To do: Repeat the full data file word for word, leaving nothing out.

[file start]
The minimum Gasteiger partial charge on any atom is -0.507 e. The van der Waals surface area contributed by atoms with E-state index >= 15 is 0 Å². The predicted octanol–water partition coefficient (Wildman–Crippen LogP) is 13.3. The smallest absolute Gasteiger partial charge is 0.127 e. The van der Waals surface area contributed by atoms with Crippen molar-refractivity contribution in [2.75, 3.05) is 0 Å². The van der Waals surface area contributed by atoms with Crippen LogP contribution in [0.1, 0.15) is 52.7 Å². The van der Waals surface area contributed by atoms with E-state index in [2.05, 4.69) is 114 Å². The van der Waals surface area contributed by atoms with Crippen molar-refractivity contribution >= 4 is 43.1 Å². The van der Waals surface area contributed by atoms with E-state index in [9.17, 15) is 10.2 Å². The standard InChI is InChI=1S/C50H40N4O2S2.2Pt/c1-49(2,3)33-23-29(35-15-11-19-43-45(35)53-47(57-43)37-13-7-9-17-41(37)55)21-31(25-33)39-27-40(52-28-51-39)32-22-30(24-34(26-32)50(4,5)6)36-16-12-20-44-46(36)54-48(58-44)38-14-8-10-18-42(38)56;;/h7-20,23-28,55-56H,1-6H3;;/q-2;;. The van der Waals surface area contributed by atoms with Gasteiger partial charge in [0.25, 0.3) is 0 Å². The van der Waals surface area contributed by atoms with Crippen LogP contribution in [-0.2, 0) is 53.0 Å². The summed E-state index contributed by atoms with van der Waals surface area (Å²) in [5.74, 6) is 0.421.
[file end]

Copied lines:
The minimum Gasteiger partial charge on any atom is -0.507 e. The van der Waals surface area contributed by atoms with E-state index >= 15 is 0 Å². The predicted octanol–water partition coefficient (Wildman–Crippen LogP) is 13.3. The smallest absolute Gasteiger partial charge is 0.127 e. The van der Waals surface area contributed by atoms with Crippen molar-refractivity contribution in [2.75, 3.05) is 0 Å². The van der Waals surface area contributed by atoms with Crippen LogP contribution in [0.1, 0.15) is 52.7 Å². The van der Waals surface area contributed by atoms with E-state index in [2.05, 4.69) is 114 Å². The van der Waals surface area contributed by atoms with Crippen molar-refractivity contribution >= 4 is 43.1 Å². The van der Waals surface area contributed by atoms with E-state index in [9.17, 15) is 10.2 Å². The standard InChI is InChI=1S/C50H40N4O2S2.2Pt/c1-49(2,3)33-23-29(35-15-11-19-43-45(35)53-47(57-43)37-13-7-9-17-41(37)55)21-31(25-33)39-27-40(52-28-51-39)32-22-30(24-34(26-32)50(4,5)6)36-16-12-20-44-46(36)54-48(58-44)38-14-8-10-18-42(38)56;;/h7-20,23-28,55-56H,1-6H3;;/q-2;;. The van der Waals surface area contributed by atoms with Gasteiger partial charge in [0.25, 0.3) is 0 Å². The van der Waals surface area contributed by atoms with Crippen LogP contribution in [-0.2, 0) is 53.0 Å². The summed E-state index contributed by atoms with van der Waals surface area (Å²) in [5.74, 6) is 0.421.